As the title indicates, the setting is Florida, specifically a small community called Delrona Beach, where two separate sets of the usual rapacious developers want to raze the buildings, dispossess the inhabitants, cut down the palm trees, and replace it all with condominiums, assisted living centers, and those wonderful strip malls. In the process of showing the developers at work, Sayles reveals something of the history and personality of the community and its people. The task requires the presence of a large ensemble of players, whose paths sometimes intersect so that they can talk about both past and present and one of the movie’s grand themes confronts the passing of time and the inexorable march of history.
As in an Altman film, everything takes place within a constricted period of time, in this instance the second annual celebration of Delrona Beach’s ersatz Buccaneer Days (as Mary Steenburgen points out, people don’t realize how hard it is to invent a tradition), which provides a background, both satirical and pathetic, against which the characters interact. Edie Falco, reluctantly managing the motel and restaurant that her ailing, blind father (Ralph Waite) refuses to sell, finds herself involved with a landscape architect (Timothy Hutton), who works for the bad guys. Angela Bassett, home for a visit after many years, encounters the football hero who impregnated her, and discovers that he wants a slice of the pie when the developers take over the Black community of Seaside Beach. In a story that never fully develops, a community leader (Gordon Clapp), overwhelmed by gambling debts, takes bribes from the real estate sharpies and at the same time, keeps making abortive suicide attempts.
Those characters merely serve as a few examples of the many stories that Sayles weaves through the film, all of them dependent on the constant contrasts between past and present, the force of memory, the bittersweet nostalgia that accompanies any recognition of inevitable and generally unwelcome change. Although just about all the people in the large cast manage their characters and lines competently, Sayles himself displays a good deal of clumsiness in his attempts at overlapping sequences and crisscrossing narratives. Without the grace and skill of Altman, who practically patented the method, he turns what should be light, quick movement and brief character revelations into his familiar dull and talky exposition.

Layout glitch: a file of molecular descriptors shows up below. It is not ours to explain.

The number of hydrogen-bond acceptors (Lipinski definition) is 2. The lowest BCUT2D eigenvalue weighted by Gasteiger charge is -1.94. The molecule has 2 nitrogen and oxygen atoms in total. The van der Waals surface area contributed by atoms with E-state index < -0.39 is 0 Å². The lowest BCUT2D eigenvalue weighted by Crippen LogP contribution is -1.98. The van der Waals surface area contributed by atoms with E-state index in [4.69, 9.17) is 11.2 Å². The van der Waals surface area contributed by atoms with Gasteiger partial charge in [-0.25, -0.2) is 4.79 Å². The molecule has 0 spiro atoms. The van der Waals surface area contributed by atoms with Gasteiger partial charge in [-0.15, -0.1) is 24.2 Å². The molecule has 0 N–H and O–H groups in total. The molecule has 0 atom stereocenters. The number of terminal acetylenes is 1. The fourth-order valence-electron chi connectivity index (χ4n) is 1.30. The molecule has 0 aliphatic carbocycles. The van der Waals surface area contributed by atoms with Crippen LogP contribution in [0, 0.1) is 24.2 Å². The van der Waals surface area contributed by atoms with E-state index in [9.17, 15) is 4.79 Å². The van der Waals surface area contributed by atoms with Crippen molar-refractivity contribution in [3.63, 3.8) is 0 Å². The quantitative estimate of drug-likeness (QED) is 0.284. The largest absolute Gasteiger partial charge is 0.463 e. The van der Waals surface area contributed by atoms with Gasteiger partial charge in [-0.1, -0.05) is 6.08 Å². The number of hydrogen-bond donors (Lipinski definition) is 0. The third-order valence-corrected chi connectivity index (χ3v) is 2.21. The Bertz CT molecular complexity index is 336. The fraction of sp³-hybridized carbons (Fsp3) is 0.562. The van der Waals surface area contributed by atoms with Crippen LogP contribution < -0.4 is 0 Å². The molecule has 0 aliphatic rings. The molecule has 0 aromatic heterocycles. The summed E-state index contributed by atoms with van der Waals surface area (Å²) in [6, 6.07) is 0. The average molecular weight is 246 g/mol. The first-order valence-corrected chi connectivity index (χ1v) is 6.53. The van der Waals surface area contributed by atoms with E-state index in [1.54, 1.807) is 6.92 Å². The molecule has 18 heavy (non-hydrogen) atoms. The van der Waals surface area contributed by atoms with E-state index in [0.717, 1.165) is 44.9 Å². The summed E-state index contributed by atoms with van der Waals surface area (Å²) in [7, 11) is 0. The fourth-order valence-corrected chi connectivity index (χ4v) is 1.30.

Except for a few lines here and there, especially those delivered by Alan King as a sort of chorus commenting on the action and meanings during a golf game, very little of the dialogue displays much in the way of zip and sparkle. A few terrific actors, especially Edie Falco, carve out a sense of authenticity from the drabness of Sayles’ material, and though the director’s story certainly deserves telling, oddly, he seems the wrong person to tell it. Whatever his talents and skills, John Sayles is no Robert Altman.
Sunshine State, starring Edie Falco, Jane Alexander, Ralph Waite, Angela Bassett, James McDaniel, Bill Cobbs, Mary Alice, Gordon Clapp, Mary Steenburgen, Timothy Hutton, Tom Wright, Alexander Lewis, Perry Lang, Miguel Ferrer, Charlayne Woodard, Cullen Douglas, Alan King, Richard Edson, Michael Greyeyes, Charlayne Woodard, Eliot Asinof; written, directed, and edited by John Sayles. Little.